September 17, 2012

Simple tool may help evaluate risk for violence among patients with mental illness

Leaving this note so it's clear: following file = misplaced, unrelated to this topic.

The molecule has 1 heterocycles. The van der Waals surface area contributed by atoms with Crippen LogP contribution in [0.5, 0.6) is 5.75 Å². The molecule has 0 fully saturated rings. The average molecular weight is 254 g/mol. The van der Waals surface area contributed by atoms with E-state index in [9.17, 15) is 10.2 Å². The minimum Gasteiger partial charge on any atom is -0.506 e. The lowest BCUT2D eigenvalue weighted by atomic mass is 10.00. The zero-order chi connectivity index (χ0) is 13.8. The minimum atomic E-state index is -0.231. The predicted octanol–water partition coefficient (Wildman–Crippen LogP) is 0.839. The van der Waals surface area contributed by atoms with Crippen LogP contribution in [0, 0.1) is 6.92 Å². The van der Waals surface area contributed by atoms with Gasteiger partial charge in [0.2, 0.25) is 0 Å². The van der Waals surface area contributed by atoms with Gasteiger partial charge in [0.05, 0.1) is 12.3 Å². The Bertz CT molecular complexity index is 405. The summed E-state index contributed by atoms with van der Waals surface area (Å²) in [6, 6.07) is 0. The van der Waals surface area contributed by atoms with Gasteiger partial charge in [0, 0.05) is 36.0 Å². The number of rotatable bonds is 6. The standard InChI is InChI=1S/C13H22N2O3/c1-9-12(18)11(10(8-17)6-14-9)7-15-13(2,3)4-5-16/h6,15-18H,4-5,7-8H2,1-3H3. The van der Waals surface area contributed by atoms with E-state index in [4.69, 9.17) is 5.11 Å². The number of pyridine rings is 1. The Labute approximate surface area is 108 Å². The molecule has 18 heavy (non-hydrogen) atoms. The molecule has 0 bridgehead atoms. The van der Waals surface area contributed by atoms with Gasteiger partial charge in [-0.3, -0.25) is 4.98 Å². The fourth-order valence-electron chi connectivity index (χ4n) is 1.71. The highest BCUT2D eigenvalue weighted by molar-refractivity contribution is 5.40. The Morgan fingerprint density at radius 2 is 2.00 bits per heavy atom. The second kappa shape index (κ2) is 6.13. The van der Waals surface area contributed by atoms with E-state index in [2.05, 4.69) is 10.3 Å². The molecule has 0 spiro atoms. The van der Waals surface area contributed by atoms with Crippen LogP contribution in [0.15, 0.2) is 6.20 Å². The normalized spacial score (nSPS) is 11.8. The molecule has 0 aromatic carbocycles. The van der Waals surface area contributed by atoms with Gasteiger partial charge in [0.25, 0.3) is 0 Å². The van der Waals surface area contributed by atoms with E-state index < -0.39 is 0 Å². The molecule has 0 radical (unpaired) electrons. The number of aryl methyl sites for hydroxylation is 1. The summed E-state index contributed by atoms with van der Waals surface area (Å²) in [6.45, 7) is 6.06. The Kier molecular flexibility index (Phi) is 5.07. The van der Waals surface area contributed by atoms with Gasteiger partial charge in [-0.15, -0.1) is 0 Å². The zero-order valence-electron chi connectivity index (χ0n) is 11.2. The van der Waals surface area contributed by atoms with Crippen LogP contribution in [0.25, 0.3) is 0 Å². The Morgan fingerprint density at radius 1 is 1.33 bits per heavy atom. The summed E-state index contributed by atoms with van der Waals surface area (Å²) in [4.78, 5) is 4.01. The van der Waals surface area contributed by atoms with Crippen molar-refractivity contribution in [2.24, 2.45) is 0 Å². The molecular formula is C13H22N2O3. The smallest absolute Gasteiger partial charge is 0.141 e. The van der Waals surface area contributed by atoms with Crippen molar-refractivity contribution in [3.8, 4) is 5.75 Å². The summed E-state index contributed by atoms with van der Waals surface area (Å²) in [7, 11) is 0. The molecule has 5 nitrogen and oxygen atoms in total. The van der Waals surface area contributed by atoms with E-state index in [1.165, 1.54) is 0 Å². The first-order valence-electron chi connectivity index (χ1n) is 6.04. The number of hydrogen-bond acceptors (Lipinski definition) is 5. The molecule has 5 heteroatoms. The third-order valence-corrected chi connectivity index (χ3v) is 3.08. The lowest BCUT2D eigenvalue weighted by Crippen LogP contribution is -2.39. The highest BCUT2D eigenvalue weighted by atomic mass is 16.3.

Mental health professionals, who often are tasked with evaluating and managing the risk of violence by their patients, may benefit from a simple tool to more accurately make a risk assessment, according to a recent study conducted at the University of California, San Francisco. The research, led by psychiatrist Alan Teo, MD, when he was a UCSF medical resident, examined how accurate psychiatrists were at evaluating risk of violence by acutely ill patients admitted to psychiatric units. The first part of the study showed that inexperienced psychiatric residents performed no better than they would have by chance, whereas veteran psychiatrists were moderately successful in evaluating their patients' risk of violence. However, the second part of the study showed that when researchers applied the information from the "Historical, Clinical, Risk Management󈞀–Clinical" (HRC-20-C) scale – a brief, structured risk assessment tool – to the patients evaluated by residents, accuracy in identifying their potential for violence increased to a level nearly as high as the faculty psychiatrists', who had an average of 15 years more experience. "Similar to a checklist a pilot might use before takeoff, the HRC-20-C has just five items that any trained mental health professional can use to assess their patients," Teo said. "To improve the safety for staff and patients in high-risk settings, it is critical to teach budding psychiatrists and other mental health professionals how to use a practical tool such as this one." The study was published Aug. 31 in the journal Psychiatric Services. The HCR-20-C was developed several years ago by researchers in Canada, where it is used in a number of settings such as prisons and hospitals. However, in the United States, structured tools such as the HCR-20-C are only beginning to be used in hospitals. "This is the first study to compare the accuracy of risk assessments by senior psychiatrists to those completed by psychiatric residents," said senior author Dale McNiel, PhD, UCSF professor of clinical psychology. "It shows that clinicians with limited training and experience tend to be inaccurate in their risk assessments, and that structured methods such as HCR-20-C hold promise for improving training in risk assessment for violence." "The UCSF study was unusual," Teo added, "in applying a shorter version of the tool that could be more easily incorporated into clinical practice." Teo and his team assessed the doctors' accuracy by comparing the risk assessments that they made at the time patients were admitted to the hospital, to whether or not patients later became physically aggressive toward hospital staff members, such as by hitting, kicking or biting. The study included 151 patients who became violent and 150 patients who did not become violent mhc continuing education The patients in the study had severe mental illnesses, often schizophrenia, and had been involuntarily admitted to the hospital. ### The study was partly supported by the National Institute of Mental Health, a Minority Fellowship sponsored by the American Psychiatric Association and the Clinical and Translational Science Award from the National Institute of Health (NIH). When this study was conducted, all of the authors were affiliated with the UCSF Department of Psychiatry. Teo now is with the Department of Psychiatry, University of Michigan, Ann Arbor, and Sarah Holley, PhD, a co-author, now is with the Department of Psychology, San Francisco State University. Mark Leary, MD, of the UCSF Department of Psychiatry, also is a co-author. UCSF is a leading university dedicated to promoting health worldwide through advanced biomedical research, graduate-level education in the life sciences and health professions, and excellence in patient care.